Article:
But Earth Science class turned out to be a playpen for students who would not much longer be called students, kids who had troubles at home and troubles at school. Because I didn’t have the capacity to look at the longer range consequences, I didn’t realize that by not taking biology I’d left science behind. I wasn’t able to study physics or chemistry as all the science classes were lined up like the begetters in the Bible—biology begat chemistry which begat physics.

The SAT didn’t require any scientific knowledge, and somehow, with my intuitive test taking abilities, I managed an eighty-something percentage on the science portion of the ACT. The next year I attended a college chosen for its proximity to my boyfriend and satisfied the lone science requirement by taking a course called “The History of Science,” which taught no science.

Today I don’t know much about science, but my conscience is clear where my four cats are concerned. Too bad I couldn’t have a clear conscience and science both.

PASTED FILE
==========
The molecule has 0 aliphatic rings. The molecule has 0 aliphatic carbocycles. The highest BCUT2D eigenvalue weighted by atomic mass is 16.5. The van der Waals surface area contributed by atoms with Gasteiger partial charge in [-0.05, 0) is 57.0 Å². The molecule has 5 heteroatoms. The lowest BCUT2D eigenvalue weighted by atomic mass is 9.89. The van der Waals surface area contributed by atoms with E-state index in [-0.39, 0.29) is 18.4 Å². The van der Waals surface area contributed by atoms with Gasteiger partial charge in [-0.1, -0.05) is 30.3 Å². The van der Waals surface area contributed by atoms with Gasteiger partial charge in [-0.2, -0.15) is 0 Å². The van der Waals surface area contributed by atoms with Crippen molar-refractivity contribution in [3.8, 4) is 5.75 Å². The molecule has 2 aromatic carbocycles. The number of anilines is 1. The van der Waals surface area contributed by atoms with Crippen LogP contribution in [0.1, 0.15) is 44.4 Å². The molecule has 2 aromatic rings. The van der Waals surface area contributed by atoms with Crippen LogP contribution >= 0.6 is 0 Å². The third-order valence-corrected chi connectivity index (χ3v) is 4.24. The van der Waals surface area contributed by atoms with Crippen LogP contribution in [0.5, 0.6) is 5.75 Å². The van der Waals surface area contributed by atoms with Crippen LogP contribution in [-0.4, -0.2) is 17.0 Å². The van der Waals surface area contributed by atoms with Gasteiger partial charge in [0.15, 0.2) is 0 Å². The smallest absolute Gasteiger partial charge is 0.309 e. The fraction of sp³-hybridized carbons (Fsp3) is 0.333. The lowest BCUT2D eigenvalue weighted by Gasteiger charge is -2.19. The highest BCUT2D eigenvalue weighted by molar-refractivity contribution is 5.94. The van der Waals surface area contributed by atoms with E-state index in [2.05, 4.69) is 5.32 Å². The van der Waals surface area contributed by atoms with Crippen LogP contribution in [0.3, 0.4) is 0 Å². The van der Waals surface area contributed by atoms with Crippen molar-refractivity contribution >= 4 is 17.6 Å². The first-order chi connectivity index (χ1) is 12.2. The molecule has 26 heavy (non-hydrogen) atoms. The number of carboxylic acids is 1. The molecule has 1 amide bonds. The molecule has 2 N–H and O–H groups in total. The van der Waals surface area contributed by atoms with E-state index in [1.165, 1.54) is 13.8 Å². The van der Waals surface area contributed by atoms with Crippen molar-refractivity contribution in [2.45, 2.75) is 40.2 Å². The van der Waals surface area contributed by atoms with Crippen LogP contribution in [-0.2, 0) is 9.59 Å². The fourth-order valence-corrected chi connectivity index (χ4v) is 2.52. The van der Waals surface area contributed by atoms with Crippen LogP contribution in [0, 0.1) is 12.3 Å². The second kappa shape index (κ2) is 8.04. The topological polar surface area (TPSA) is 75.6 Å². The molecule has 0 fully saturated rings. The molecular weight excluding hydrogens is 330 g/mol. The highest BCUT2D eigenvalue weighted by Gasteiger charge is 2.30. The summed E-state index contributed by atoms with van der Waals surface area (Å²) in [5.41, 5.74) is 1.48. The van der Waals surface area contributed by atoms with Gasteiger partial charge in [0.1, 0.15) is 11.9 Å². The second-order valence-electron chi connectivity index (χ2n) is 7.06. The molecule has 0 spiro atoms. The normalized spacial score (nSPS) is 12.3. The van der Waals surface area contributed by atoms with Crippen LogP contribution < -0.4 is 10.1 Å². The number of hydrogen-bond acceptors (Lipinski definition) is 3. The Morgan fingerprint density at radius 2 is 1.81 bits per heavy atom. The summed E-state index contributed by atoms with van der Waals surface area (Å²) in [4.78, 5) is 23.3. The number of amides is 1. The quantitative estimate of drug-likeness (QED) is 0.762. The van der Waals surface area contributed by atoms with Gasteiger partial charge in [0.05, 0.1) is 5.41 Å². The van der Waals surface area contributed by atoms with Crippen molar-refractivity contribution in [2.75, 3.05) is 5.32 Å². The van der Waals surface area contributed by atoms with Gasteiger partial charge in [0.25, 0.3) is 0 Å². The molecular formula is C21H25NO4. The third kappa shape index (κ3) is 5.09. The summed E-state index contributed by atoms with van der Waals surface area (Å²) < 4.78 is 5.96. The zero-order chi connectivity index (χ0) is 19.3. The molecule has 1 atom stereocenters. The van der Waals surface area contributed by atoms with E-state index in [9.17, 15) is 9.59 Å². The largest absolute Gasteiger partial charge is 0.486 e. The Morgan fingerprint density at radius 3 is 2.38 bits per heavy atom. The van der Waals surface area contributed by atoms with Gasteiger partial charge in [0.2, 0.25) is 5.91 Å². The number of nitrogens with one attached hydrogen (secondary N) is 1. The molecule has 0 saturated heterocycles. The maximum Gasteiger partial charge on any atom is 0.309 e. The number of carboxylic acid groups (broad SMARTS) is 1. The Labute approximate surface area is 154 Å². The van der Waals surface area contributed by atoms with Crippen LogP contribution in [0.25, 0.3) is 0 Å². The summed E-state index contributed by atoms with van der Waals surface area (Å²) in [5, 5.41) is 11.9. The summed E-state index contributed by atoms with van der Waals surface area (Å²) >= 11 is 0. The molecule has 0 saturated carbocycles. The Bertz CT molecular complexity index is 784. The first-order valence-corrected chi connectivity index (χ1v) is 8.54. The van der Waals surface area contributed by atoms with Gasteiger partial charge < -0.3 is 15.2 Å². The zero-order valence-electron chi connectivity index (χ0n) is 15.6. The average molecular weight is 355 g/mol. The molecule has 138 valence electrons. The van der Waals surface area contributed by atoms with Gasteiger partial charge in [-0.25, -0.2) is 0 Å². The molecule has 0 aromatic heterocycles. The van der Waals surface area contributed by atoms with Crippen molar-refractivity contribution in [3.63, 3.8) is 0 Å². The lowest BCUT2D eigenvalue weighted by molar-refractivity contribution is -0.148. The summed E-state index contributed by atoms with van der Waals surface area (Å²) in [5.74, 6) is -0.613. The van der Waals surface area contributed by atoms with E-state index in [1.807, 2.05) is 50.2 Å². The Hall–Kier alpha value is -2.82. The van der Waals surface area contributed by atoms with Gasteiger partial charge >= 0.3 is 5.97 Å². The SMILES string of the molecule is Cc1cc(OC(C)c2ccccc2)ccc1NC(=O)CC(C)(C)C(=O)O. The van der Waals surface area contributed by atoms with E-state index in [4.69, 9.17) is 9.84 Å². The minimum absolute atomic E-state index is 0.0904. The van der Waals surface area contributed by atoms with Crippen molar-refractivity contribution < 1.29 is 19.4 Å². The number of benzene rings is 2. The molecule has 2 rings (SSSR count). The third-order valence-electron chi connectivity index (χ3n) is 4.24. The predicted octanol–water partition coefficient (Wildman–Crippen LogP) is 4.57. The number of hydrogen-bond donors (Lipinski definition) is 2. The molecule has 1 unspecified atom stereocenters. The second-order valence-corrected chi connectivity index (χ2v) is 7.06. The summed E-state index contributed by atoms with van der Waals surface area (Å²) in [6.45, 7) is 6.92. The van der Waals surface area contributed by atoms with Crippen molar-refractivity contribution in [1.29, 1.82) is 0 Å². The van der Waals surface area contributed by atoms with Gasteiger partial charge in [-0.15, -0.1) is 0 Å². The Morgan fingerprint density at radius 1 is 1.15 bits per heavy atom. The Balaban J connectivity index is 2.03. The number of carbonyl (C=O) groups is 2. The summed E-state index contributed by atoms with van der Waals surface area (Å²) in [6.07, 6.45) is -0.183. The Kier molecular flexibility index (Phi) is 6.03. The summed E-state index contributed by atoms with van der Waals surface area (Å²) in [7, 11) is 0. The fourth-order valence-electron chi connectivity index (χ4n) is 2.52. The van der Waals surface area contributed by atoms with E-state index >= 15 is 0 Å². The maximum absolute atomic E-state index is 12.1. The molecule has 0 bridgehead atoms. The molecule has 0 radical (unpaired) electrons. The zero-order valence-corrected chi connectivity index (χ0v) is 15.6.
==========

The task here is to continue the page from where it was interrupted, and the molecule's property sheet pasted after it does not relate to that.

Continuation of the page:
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Obviously seven years ago I had four cats. But now I have six!

Kana says, “Have the best week possible!”

Kana is next to my cardboard standing work desk

and the painting on the wall behind her was by my MIL;

the table is one we call “kitchen” but actually functions as cat feeding station

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Filed under #AmWriting, #writerlife, Cats and Other Animals, Memoir, Nonfiction, Reading, Vintage American culture

No Goodbye: A Cat Story

Five years ago, when the gardener and I adopted Kana, our black cat, I wrote a little bit about my first cat who also happened to be black. I thought I’d tell you the whole story this time. Here is TOBY’S STORY (and I’m sorry, but it’s not a pretty one):

The cat that lived with the Cuban brothers across the street had kittens the year I was seven. My parents had never shown an interest in animals, but because I was an only child and begged so desperately, they gave in and let me choose an all-black kitten.  My mother named him Toby. The only other interest I remember her taking in him was when he had a hairball, and she read up about how to care for cats with hairballs.